Linux Basics

What is Linux?

Linux is a free open-source multi-user multi-threaded operating system with excellent reliability and security. It is based on Unix and in most respects is considered to work like Unix. The core part of the operating system was created by Linus Torvalds, a Finnish computer science student, in the mid-1990s. He was looking for a way to learn Unix system administration and other versions of Unix work-alikes, such as Minnix, did not suit his requirements.

What is Open Source Software?

Linux and the Unix-like utilities used with it are generally distributed under a licence created by Richard Stallman and the the Free Software Foundation (http://www.fsf.org) called the GNU General Public License or GPL. This license has several interesting features.

You should read the actual GNU General Public License yourself.

How is the Linux filesystem arranged?

Since Linux is based on Unix, it is not surprising that its filesystem is also based on Unix. The following directories are commonly found on Linux systems and some commentary is provided about their typical content:
/bin
Programs available to all users (see also /usr/bin and /usr/local/bin).
/boot
Linux Kernel and other files needed to start the operating system.
/dev
Virtual directory created at boot time to identify existing or potential devices for a system. All hardware in Unix/Linux is treated as a file. This simplifies programming.
/etc
Configuration files. These are mostly text files which may be edited to change the behavior of the system and its programs.
/home
Home directories for ordinary users. The root user's files are stored in /root.
/lib
Shared libraries used by several programs.
/mnt
Mount points for external filesystems. /mnt/cdrom is commonly used for CD-ROM filesystems.
/opt
Place to install some local programs. Used by StarOffice.
/proc
Virtual directory created at boot time to store information about running processes and installed hardware. It contains many files which can be read (/proc/cpuinfo for example).
/root
Root user's home directory.
/sbin
Programs primarily used by the root user. Some items, like /sbin/ifconfig, have limited use by ordinary users.
/tmp
Temporary directory. Any user may write files to it. However, only the user who creates a file may alter or delete it, except root of course who can do just about anything.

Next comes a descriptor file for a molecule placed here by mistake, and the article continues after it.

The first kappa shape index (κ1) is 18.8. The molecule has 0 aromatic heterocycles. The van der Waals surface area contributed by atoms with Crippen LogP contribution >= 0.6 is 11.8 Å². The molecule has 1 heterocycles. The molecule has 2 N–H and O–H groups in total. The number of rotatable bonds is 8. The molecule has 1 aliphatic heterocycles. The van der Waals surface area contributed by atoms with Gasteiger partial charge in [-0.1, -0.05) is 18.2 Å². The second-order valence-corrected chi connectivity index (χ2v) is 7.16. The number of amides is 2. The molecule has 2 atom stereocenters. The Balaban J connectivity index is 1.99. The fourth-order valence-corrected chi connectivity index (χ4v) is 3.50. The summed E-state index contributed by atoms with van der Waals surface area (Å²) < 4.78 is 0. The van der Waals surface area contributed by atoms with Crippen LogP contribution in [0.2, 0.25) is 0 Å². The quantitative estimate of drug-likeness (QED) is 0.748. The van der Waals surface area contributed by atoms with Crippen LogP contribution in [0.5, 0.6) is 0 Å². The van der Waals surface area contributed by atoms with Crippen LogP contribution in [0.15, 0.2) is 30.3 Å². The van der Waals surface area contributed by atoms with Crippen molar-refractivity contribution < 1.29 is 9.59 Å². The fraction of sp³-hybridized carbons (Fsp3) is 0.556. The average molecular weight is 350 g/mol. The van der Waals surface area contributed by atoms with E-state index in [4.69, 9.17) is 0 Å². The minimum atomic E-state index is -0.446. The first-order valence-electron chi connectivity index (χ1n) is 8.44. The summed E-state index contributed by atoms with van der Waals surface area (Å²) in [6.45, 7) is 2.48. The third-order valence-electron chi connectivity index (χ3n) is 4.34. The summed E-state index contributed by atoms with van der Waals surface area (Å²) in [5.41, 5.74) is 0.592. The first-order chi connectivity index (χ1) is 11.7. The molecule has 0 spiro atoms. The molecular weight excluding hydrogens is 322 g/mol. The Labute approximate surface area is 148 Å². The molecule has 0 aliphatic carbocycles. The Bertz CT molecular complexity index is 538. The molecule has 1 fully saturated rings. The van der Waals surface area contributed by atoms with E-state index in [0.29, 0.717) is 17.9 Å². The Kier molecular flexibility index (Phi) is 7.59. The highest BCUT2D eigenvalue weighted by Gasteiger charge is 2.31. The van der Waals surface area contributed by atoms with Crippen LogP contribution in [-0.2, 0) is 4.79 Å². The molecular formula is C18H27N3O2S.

/usr
Programs which may be specific to a given distribution or local to a specific machine. Subdirectories include /usr/bin, /usr/sbin, /usr/lib, /usr/local/bin, etc.
/var
Active and dynamic directory containing logfiles, process ID files, incoming email, web pages (by default), MySQL databases, etc.
/www
Non-standard directory on many Linux systems to store web pages.

What is the boot sequence for Linux?

When a machine is first turned on, it performs a power-on self-test (POST) which checks for memory and key devices. The hardware then looks at the first boot device (CD-ROM, floppy, first hard drive) for bootable software.

If this is the first hard drive, it looks in a special sector called the Master Boot Record (MBR) for information on the way the drive is partitioned and a boot loader which tells it where bootable software may be found.

On most Linux systems, the common boot loaders are LILO (the Linux Loader) and GRUB (the Grand Unified Boot Loader). It is also possible to use the Windows boot loader or a 3rd party application like SystemCommander. The boot loader allows the user to select which operating system will be used during the boot sequence. A default value is usually selected after a short delay if no choice is made by the user.

After the Linux kernel is loaded (/boot/vmlinuz) the system examines the /etc/inittab file for instructions on the run level to be used and other key settings. There are seven run levels on Linux systems and their definition varies from distribution to distribution. On a Red Hat system, the following values are used:

Run LevelDescription
0Halt. Shuts down system and turns off power.
1Single User. Starts system and runs as root user.
2Multi-user without Network File System.
3Full Multi-user. Use this most of the time.
4not defined
5Full Multi-user with X-window login.
6Reboot. Shut down system and restart.

After the run level is identified, symbolic links to files in /etc/rc.d/init.d from /etc/rc.d/rcX.d (where X is the run level number) are executed in alphabetical order to start or stop (kill) server programs. The ntsysv program is helpful to specify which programs are turned on at boot.

The final file to be processed is /etc/rc.d/rc.local which may contain statements to be executed before a login screen is available at the console or remote connections are permitted.

What are some common Linux commands?

Linux commands are generally similar to or identical to Unix commands. Here are some useful ones which you may want to look at.
ls
List the files or directories. (ls -la /etc).
pwd
Print working directory.
cd
Change directory. (cd public_html).
whoami
Display current effective username.
who am i
Display information about effective username, server, connection.
w
Display list of users logged in to system and current activity.
cat filename
Display content of filename to standard output (usually the screen). (cat /etc/hosts).
more filename
Display content of filename to standard output one screen at a time. (less command is better).
less filename
Display content of filename to standard output with full scrolling capabilities along with vi-style search and line jumps.
cp oldname newname
Copy a file from oldname to newname. Original file is preserved.
mv oldname newname
Move a file from oldname to newname. Original file is removed after copy. May be used to rename a file.
rm filename
Remove (delete) a file.
grep word filename
Display lines which contain word from filename.